Born in 1983 in central Ireland, Ann Cleare studied at University College Cork, where she received her master’s degree in 2008. She then took the foundation course at IRCAM and began doctoral studies at Harvard with Chaya Czernowin and Hans Tutschku. Her music has been played widely in the U.S. and in Europe, by ensembles including the JACK Quartet, Argento Chamber Ensemble, and Elision.
The program notes that follow are the composer’s.
Dorchadas for bass flute, bass clarinet, bassoon, trombone, percussion, piano, viola, cello, and double bass
Much of the energy and visceral force of my music stem from a struggle between firstly, a personal fear of ideas and conditions that petrify me, and, secondly, the artistic desire to explore these fears through sound.
Dorchadas (the Irish word for ‘darkness’) scales the density, gravity, and depth of a fear of the dark. This darkness is akin to a boundless, open space where the mind moves illogically between racing to find illumination and allowing itself to revel in fear.
The piece encapsulates an attempt to shine the light of sound upon darkness, probing a thought that the fear that scares one witless is the very same one that can bring understanding. As Feldman suggests: “Whereas in life we do everything we can to avoid anxiety, in art we must pursue it.”
the square of yellow light that is your window for alto saxophone, percussion, guitar, and piano
This piece has a lot to do with eyes. Imagine these two different creatures:
The first is a dragonfly, with eyes so big they cover almost its entire head, giving it a helmeted appearance and a full 360-degree field of vision. Its eyes are made up of 30,000 visual units called ‘ommatidia’, each one containing a lens and a series of light-sensitive cells. It also has three smaller eyes, or ‘ocelli’, which can detect movement faster than the huge compound eyes can. These ocelli quickly send visual information to the dragonfly’s motor centers, allowing it to react in a fraction of a second. Although it is a tiny being, almost its entire head is covered in powerful light-detecting cells.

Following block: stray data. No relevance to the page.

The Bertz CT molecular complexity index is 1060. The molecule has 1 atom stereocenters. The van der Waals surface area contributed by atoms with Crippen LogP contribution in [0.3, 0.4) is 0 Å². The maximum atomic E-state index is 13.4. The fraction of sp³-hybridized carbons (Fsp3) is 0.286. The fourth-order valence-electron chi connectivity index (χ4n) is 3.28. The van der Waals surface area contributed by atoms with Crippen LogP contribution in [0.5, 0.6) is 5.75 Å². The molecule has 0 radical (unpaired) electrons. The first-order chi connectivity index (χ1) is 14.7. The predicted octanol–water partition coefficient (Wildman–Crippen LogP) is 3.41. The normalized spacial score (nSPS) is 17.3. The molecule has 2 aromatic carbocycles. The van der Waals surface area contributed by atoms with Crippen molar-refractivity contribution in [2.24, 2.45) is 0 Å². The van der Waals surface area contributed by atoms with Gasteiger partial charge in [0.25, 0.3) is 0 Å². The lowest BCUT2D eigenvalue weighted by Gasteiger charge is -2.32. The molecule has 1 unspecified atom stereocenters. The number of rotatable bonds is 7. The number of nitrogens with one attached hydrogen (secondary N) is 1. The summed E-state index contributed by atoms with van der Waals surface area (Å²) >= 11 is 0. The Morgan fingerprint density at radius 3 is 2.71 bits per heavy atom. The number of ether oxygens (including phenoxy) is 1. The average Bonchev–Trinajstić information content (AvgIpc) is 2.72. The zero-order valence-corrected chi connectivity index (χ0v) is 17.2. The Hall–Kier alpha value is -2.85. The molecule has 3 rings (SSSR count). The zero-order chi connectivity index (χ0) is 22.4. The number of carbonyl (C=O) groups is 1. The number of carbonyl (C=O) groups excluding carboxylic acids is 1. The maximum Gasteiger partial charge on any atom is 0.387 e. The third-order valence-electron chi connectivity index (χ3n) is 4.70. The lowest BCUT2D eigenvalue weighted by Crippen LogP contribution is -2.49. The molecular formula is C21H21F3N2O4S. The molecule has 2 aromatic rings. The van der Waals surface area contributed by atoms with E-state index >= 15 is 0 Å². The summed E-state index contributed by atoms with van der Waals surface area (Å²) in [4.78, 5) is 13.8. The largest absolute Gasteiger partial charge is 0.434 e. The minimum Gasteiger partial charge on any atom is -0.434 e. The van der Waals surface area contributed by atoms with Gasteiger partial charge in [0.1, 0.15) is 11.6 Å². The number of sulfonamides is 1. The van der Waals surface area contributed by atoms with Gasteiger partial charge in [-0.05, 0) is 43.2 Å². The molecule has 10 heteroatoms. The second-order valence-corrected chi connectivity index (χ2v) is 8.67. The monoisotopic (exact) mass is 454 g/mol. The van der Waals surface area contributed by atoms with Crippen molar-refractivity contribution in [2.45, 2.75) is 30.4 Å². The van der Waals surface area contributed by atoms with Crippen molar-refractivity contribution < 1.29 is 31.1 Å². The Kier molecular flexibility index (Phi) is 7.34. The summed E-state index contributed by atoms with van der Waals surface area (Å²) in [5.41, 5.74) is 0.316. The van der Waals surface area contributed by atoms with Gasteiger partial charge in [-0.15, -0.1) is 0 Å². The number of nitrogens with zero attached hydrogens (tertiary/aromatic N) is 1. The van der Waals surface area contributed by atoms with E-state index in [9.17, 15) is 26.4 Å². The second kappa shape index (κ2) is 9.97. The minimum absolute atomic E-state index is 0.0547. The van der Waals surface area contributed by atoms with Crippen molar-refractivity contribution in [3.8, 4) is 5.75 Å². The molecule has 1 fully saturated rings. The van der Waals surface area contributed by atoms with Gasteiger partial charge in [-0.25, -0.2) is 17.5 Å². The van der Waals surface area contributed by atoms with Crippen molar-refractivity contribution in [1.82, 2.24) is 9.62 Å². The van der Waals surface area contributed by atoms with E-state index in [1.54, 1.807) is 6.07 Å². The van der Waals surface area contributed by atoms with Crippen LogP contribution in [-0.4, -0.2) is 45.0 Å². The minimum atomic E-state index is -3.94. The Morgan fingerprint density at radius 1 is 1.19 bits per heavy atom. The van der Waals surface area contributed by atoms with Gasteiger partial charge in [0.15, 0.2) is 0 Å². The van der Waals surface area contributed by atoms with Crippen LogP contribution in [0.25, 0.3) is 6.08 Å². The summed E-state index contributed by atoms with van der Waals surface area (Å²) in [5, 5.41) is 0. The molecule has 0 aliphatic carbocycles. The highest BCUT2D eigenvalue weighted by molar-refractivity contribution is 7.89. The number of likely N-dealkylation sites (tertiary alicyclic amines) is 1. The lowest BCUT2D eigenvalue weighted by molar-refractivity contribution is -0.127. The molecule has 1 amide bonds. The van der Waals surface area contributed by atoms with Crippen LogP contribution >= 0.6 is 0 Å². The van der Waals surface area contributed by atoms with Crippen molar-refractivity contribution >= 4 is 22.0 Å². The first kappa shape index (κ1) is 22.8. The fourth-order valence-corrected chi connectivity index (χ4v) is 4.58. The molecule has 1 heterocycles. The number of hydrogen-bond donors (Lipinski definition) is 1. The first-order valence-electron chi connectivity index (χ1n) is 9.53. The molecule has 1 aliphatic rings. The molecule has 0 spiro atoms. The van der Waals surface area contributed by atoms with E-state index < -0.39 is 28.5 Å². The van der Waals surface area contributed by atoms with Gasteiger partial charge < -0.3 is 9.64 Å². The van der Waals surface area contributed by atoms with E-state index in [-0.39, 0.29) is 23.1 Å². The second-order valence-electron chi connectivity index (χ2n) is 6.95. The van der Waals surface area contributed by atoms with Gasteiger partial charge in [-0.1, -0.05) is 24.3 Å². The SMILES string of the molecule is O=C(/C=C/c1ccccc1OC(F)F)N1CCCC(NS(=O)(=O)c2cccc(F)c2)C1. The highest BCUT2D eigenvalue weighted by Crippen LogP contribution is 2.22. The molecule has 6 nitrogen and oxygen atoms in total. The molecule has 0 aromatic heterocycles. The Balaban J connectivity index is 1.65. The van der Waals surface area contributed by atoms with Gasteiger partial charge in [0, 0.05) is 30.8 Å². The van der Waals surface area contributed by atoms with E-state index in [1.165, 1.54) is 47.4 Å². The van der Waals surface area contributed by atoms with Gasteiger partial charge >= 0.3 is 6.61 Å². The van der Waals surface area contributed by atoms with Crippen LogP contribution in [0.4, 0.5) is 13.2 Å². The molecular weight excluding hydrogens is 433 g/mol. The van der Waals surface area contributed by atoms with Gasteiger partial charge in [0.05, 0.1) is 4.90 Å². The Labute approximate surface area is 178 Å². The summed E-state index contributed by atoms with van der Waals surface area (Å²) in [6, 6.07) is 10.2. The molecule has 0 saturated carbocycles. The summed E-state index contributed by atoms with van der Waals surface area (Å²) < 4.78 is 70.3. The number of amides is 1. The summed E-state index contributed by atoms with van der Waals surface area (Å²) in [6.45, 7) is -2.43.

The second creature is a multiarmed, deep-sea being that lives in an aphotic zone of the ocean, where very little light infiltrates. Due to the extreme darkness of its habitat, this burrowing creature has adapted to life without sight, and relies on its other highly developed senses for survival. It has a dispersed nervous system in which each arm essentially has its own brain, and a complex mouth with multiple speech organs. When threatened, this creature can roll into a tight ball and draw its arms up over itself, forming a defensive web that covers its entire body.
Now imagine that structures similar to these are present in this piece, that a trio of piano, percussion, and electric guitar forms a self-contained, blinded, impermeable, sonic biosphere. And the saxophone, in extreme contrast, is a giant retina with thousands of light-sensitive cells, like that of the dragonfly.
Because of its powerful detection skills, the saxophone possesses a selfcontrol and agility that the trio cannot muster in itself; it can connect to the wild, untamed nature of the trio but also has the ability to pull itself back to a center of stability and focus. And most importantly, the saxophone can see a vital element of the trio that, because of both its pitch-black habitat and its other highly-developed senses, the trio itself has forgotten about: its eyes. For the saxophone, the sonic representation of these “eyes” provides a tiny window of light into the trio’s architecture, a light towards which it can guide the trio, encouraging it to tune into something different from its previous myopic, megalomaniac focus. The window that it opens reorientates and retemporizes the whole structure of the trio, allowing it to both see again and to observe itself and its surroundings from a different angle.
The compulsion to write the square of yellow light that is your window evolved partly from the thoughts of Oscar Wilde, who I think chose to see the world through some of the most observant and compelling windows imaginable. Particularly relevant to the piece is this one: “We are all in the gutter, but some of us are looking at the stars.”
teeth of light, tongues of waves for solo voice, solo bassoon, guitar, viola, cello, and double bass